Armory makes it look easy in Huxley Stakes

Armory proved a class above his rivals as he made a successful start to his campaign in the Melodi Media Huxley Stakes at Chester, with a step back up to the highest level next on the agenda.

The Galileo colt brought some top-class form to the table from last season, having finished fourth in the Irish 2,000 Guineas and the Tattersalls Gold Cup, third in the Irish Champion Stakes and second to former stablemate Sir Dragonet in the Cox Plate in Australia.

He was the 6-5 favourite to provide trainer Aidan O’Brien with a third victory in this Group Two contest – and after settling at the rear of the four-strong field for much of the race, quickly found top gear under Ryan Moore in the straight to leave his rivals toiling.

Sangarius filled the runner-up spot, beaten three lengths by the impressive winner.

Armory (left) sweeps to the front
Armory (left) sweeps to the front (Alan Crowhurst/PA)

O’Brien said: “We were delighted. He’s really matured.

“I suppose what he has is an unbelievable turn of foot, which is a great thing in a horse because you don’t mind if they go fast or they go slow, as he quickens very well.

“He’s done very well over the winter, he had a lovely run in Australia last year but things didn’t really work out for him so we’re delighted.

“We were thinking after this he might go for the Tattersalls Gold Cup or the Prince of Wales’s, but probably the Prince of Wales’s.

“He has plenty of pace, but we always thought he’d get 10 furlongs – when you have a horse who quickens like that it’s a bonus, and Ryan gave him a lovely ride.”

Moore said: “I was very happy with him. He was a high-class two-year-old.

“He has form on soft ground, but when it’s quicker he can show his turn of foot. It was a steady race today, a messy race but he’s got a really good change of gear.

“He’s very talented. I don’t know what the plan but he’s won a Group Two there and he’s already been second in a Cox Plate, (so) he’s entitled to take his place at a higher level.”

Sangarius camp eye clear run

Sangarius kicks off what connections hope will be a more straightforward campaign than his last in the Melodi Media Huxley Stakes at Chester.

The son of Kingman looked destined for the top after running out an impressive winner of the Hampton Court Stakes at Royal Ascot in 2019 – but he has been seen in competitive action just twice since.

While there was promise in his fourth-placed finish in a Group Three won by Lord North at Haydock in June, Sangarius did not run again until December, when he got the better of Bangkok and Dubai Warrior in a thrilling finish to the Quebec Stakes at Lingfield.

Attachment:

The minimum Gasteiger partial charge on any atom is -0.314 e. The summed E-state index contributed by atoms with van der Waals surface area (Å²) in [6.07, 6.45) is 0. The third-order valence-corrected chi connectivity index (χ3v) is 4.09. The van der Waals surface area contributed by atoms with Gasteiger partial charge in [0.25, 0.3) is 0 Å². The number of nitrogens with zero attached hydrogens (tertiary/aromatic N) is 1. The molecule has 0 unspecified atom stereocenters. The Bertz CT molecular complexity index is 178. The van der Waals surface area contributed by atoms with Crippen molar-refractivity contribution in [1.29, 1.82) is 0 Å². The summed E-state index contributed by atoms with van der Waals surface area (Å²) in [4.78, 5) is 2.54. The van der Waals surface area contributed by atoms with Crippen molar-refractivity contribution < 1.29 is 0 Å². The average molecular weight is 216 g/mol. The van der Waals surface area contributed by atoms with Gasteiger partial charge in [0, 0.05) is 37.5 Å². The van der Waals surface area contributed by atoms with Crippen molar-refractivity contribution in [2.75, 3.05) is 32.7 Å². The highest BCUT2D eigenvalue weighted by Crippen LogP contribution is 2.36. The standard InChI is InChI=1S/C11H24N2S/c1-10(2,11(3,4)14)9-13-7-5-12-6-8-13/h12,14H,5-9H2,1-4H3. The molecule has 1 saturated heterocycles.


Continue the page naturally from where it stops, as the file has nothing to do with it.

Having had a second wind operation during the winter, Sir Michael Stoute’s charge steps up to Group Two level on Friday’s return to turf on the Roodee.

Teddy Grimthorpe, racing manager to owner-breeders Juddmonte, said: “Sangarius had a bit of disjointed season last year, but he actually came back and produced a pretty smart performance when he won at Lingfield.

“We need to get him rolling and get a clean run with him this year, if we can.

“He certainly has talent, so let’s hope things go well for him this season.”

Bangkok lands the Easter Classic at Lingfield
Bangkok lands the Easter Classic at Lingfield (Alan Crowhurst/PA)

Sangarius renews rivalry with Bangkok, who was beaten a nose in the Quebec Stakes.

Since then, Andrew Balding’s five-year-old has returned to Lingfield to win February’s Winter Derby Trial and the Easter Classic on Good Friday.

Aidan O’Brien saddles the high-class Armory, who last season finished fourth in the Irish 2,000 Guineas and the Tattersalls Gold Cup, third in the Irish Champion Stakes and rounded off his year by finishing second to former stablemate Sir Dragonet in the Cox Plate.

Jockey Ryan Moore told Betfair: “With Japan going for the Ormonde, we rely on Armory here and he looks the stand-out on form, even though Sangarius and Bangkok are very good horses in their own right, and the first-named could prove troublesome here.

“My colt handles soft ground – even if a quicker surface would suit him even better – he ran a great race when third in Irish Champion and then found only his former stablemate Sir Dragonet too good in the Cox Plate.

“He is a very classy horse and the one to beat on form, though no more rain would help.”

Brian Meehan’s course-and-distance winner Palavecino and Bharani Star, from Peter Chapple-Hyam’s yard, complete the quintet.